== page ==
size of broody vs hatchery chicks

Discussion in 'Raising Baby Chicks' started by PtldChick, Mar 20, 2012.

  1. PtldChick

    PtldChick Chillin' With My Peeps

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    Jun 15, 2011
    Portland, OR
    My broody is raising 5 mixed bantams (she hatched) in 2x4 hutch. I also got several bantams out of a mixed assortment at Coastal at the same time - they are the same age within 1-2 days. The broody chicks are LF or banty cochin X banty polish and d'Uccle roo X oegb, dutch or silkie. The hatchery chicks are mille fleur d'uccle, silver sebright and BLR wyandotte.

    They are now all 3 weeks. The broody's chicks are smaller and have less feathering than the hatchery chicks that I am brooding inside. Is this normal? It's not a breed issue - the inside ones are some of the smallest bantams.

    It's been unseasonably cold here in the PNW and the outside chicks don't have a heat lamp. Are they spending so much time under momma due to the temps that they are not growing and feathering out as quickly as the house raised ones?

    I'm thinking of replacing the outside chicks with my inside roos if momma accepts them (the d'uccles are already showing themselves and I'm pretty sure about one of the BLRs, too, less feathering and big legs). I can't keep roos anyway, so they might as well be the more feral ones. and since they're a bit bigger and more featherd, if it works, I can let them roam out off the hutch sooner. I'd hate to take all the chicks away from momma - I have no idea how a mother hen would react to losing her chicks.

    Thanks!
     
  2. Ridgerunner

    Ridgerunner Chicken Obsessed

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    Feb 2, 2009
    Northwest Arkansas
    It’s hard to say exactly what is causing that. I suspect two things, but this may depend some on whether you are keeping Mama and the chicks contained or are they allowed good access to the ground and room to roam. The ones with Mama are probably getting a lot more exercise. Also, the ones with Mama are probably eating a much wider variety of food. They probably are eating bits and pieces of things from the ground and maybe fresh vegetation. The type of food they are eating is different. And Mama’s chicks are not bored. They have things to do other than just eat.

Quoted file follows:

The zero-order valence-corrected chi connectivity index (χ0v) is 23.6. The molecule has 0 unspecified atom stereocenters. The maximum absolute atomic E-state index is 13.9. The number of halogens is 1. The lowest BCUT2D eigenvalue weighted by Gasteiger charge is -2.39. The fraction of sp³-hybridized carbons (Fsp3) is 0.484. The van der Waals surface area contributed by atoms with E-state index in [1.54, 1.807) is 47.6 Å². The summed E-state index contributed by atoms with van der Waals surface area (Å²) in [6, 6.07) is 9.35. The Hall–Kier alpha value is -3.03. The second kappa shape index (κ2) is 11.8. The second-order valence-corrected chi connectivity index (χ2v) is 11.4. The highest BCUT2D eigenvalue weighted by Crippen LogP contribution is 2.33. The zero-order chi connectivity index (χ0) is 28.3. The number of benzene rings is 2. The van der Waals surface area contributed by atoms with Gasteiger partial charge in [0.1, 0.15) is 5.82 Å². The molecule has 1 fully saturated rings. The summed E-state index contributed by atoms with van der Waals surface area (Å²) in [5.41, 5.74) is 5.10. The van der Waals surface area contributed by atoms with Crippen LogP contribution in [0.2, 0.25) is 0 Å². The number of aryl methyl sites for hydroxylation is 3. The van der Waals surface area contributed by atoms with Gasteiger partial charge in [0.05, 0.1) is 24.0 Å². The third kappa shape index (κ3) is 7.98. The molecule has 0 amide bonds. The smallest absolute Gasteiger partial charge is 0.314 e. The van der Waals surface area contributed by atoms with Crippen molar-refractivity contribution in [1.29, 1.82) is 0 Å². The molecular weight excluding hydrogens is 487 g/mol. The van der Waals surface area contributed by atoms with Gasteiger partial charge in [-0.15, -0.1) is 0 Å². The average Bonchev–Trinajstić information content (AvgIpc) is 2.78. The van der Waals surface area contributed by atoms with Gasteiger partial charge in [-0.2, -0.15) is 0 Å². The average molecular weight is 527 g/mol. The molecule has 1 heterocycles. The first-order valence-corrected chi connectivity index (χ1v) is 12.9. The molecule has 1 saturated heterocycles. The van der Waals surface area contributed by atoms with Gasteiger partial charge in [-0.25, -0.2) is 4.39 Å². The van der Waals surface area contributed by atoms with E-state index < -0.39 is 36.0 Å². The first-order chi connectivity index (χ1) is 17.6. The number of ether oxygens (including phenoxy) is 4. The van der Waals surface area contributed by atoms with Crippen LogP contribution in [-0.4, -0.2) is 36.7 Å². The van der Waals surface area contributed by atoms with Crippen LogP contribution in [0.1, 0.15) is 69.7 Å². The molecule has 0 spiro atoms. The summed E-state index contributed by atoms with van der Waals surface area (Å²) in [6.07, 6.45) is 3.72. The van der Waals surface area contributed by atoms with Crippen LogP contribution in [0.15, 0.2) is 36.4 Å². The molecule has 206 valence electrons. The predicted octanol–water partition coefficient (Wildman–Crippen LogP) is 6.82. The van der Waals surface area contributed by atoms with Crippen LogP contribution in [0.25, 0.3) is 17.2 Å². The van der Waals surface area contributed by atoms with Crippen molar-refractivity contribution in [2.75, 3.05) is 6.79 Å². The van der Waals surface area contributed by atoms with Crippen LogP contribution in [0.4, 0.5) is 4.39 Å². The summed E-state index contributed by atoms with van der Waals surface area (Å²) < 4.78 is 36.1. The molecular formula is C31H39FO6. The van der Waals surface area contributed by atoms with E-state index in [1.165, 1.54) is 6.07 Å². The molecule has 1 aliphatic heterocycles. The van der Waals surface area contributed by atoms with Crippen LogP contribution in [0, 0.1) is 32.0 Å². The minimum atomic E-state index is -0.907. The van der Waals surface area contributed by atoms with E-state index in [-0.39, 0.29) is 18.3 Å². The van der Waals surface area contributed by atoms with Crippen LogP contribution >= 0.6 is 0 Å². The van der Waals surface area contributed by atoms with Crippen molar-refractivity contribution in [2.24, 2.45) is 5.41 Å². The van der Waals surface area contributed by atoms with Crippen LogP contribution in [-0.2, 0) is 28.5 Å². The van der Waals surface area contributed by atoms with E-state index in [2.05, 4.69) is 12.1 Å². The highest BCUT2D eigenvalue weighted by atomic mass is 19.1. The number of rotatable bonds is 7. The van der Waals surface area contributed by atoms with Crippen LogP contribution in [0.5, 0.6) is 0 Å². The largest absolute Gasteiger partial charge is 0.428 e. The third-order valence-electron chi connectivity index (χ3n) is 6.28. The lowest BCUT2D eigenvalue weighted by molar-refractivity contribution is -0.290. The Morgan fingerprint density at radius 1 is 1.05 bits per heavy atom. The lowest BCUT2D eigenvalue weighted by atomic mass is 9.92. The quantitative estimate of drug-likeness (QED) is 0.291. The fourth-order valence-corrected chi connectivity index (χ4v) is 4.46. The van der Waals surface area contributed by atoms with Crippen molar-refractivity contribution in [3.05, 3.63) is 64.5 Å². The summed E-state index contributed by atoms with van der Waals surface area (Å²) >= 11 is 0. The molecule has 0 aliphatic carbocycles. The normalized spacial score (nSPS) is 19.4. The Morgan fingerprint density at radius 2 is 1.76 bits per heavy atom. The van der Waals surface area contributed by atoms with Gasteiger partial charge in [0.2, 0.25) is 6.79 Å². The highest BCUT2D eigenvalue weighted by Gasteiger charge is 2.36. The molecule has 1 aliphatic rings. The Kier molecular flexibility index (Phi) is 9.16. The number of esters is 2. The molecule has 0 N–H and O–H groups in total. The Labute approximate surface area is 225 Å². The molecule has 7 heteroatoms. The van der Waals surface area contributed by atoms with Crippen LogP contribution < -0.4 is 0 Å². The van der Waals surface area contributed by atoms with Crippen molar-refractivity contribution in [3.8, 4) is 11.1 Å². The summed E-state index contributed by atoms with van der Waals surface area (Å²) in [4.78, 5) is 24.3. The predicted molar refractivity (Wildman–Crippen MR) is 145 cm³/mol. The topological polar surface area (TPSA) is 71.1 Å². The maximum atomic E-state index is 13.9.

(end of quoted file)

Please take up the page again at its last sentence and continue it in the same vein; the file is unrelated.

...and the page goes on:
I suspect the chicks with Mama are healthier than the chicks in the brooder. To me, bigger does not necessarily mean healthier.

    When you take the chicks away from a broody, she looks for them for a day or so, then forgets about them and goes back to being a regular chicken. She is not traumatized for life but quickly gets over it.
     
  3. PtldChick

    PtldChick Chillin' With My Peeps

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    Jun 15, 2011
    Portland, OR
    Thank you Ridgerunner. Always good to hear from an 'OT'. :)

    I let momma and the babies out of their hutch for the first time the other day. They surprised me that they can jump back into it. They stayed in the coop, and momma had them eating all sorts of feed bits that had fallen on the ground. She was pretty protective of them and chased the other girls off if they got too close. So I'm going to leave the hutch door open for them to come and go as momma sees fit. They stayed out from underneath her a good amount of the time even though I thought it was cold.

    My blue cochin banty is now broody so I may have more little bits on the way soon!
     

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